<<Sounds like you ned a new pressure tank. Check the pressure gage during a recycle to see if the bladder is leaking. Without running water the gauge reads 50 psi. Same as it always has. You all have the similar answer. I will have to wait til the son is home this week to run some water while I watch the guage. Thanks >> The static pressure test you describe only tells you that the pressure switch is working.You need to run water through the system and observe the pressure and spedd with which the pump cycles on and off. What you will probably see is that when you turn a tap on, the pressure rapidly declines to 30 PSI or so, at which point the pressure switch turns on the pump, which rapidly raises the pressure up to 50 PSI, causing the pump to shut off. This short cycling will probably continue as long as you have a significant flow of water through the system.The pressure tank is supposed to even out those pressure surges. Water should flood into the pressure tank, perhaps taking several gallons of water into it before getting full and allowing the pressure to rise to 50 PSI or so. Once the pump shuts off, you have that several gallon reservoir at 50 PSI that can be used up before the pump needs to turn on again. The force exerted by the internal rubber bladder helps maintain that pressure by stretching.Is there a valve leading to the pressure tank that could be shut off, blocking it's functioning?And you need to measure the air pressure at the schrader valve that's usually on the pressure tank, making sure it's properly charged with air and not filled with water dur to a hole in the bladder. Seattle Pioneer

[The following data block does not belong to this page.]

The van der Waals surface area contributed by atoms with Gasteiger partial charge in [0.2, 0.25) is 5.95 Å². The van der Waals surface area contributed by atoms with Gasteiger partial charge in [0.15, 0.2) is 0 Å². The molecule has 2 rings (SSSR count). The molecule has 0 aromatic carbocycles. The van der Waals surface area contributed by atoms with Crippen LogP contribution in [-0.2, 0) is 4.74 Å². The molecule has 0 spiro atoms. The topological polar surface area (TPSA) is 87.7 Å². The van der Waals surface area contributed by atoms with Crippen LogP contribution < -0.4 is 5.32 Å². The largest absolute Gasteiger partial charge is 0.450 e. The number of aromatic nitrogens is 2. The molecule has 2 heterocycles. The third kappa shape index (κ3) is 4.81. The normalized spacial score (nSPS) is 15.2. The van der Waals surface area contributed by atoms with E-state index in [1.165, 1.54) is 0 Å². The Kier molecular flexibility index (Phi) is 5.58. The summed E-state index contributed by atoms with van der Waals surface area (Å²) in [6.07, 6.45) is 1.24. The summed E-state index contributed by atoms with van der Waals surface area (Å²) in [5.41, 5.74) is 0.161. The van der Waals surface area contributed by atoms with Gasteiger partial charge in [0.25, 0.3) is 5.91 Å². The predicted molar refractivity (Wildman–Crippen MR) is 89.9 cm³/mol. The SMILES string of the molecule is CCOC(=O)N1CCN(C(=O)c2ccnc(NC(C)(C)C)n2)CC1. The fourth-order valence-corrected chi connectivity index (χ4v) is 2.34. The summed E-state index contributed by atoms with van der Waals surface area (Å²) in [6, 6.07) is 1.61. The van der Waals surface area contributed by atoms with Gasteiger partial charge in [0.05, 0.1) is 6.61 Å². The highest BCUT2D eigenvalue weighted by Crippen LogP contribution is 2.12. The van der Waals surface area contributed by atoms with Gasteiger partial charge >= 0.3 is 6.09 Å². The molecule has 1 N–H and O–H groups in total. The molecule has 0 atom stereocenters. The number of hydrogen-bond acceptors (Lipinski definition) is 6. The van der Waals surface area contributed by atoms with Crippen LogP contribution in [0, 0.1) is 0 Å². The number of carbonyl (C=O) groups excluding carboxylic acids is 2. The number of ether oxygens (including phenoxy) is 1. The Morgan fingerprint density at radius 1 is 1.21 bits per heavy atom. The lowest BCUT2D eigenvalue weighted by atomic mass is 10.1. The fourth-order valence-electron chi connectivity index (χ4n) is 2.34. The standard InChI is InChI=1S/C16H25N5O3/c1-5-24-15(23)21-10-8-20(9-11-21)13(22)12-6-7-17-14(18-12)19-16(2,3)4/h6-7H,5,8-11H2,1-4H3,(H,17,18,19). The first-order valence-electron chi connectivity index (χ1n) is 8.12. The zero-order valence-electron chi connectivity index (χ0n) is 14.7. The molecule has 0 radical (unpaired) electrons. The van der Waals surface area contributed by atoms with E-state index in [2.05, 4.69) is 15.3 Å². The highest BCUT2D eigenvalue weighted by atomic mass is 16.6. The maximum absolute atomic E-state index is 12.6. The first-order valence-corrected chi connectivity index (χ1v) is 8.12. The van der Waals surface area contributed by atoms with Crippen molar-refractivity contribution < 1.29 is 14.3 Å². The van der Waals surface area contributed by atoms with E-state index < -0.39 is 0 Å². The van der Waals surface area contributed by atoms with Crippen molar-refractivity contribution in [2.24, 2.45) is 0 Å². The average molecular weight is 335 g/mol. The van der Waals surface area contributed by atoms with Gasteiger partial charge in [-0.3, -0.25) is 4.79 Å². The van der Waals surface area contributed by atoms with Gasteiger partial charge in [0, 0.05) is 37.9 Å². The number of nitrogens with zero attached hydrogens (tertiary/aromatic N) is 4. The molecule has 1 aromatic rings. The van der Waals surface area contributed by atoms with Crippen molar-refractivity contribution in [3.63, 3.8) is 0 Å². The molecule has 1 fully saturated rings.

Without running water the gauge reads 50 psi. Same as it always has. You all have the similar answer. I will have to wait til the son is home this week to run some water while I watch the guage. Thanks Your guages will probably read just fine, it sounds like your pump and pressure switch are operating properly.By far the most common cause of short cycling is loss of air in the bladder (if you have a bladder system).You are getting alot of advice, none of it bad, but since the most common cause of short cycling is loss of air in the bladder, that's where you should check first. You need a tire pressure guage and the psi recommendation, which is usually around the low pressure setting of your switch (28 psi)Once you've shot a little air into the bladder and tested how much it has using a tire guage, put a little soapy water around the fill (schrader) valve to see if it shows a leak. If it is leaking, you can go to any bike shop and get a schrader valve tightner.Don't replace your bladder tank as your first method of diagnosis. Do the above.Paul T.
OK, Ive emptied the bladder tank. Looks like it had NO air in it. I am in process of pumping it up but How do I know what my cut in point is? Should I just guess its 30?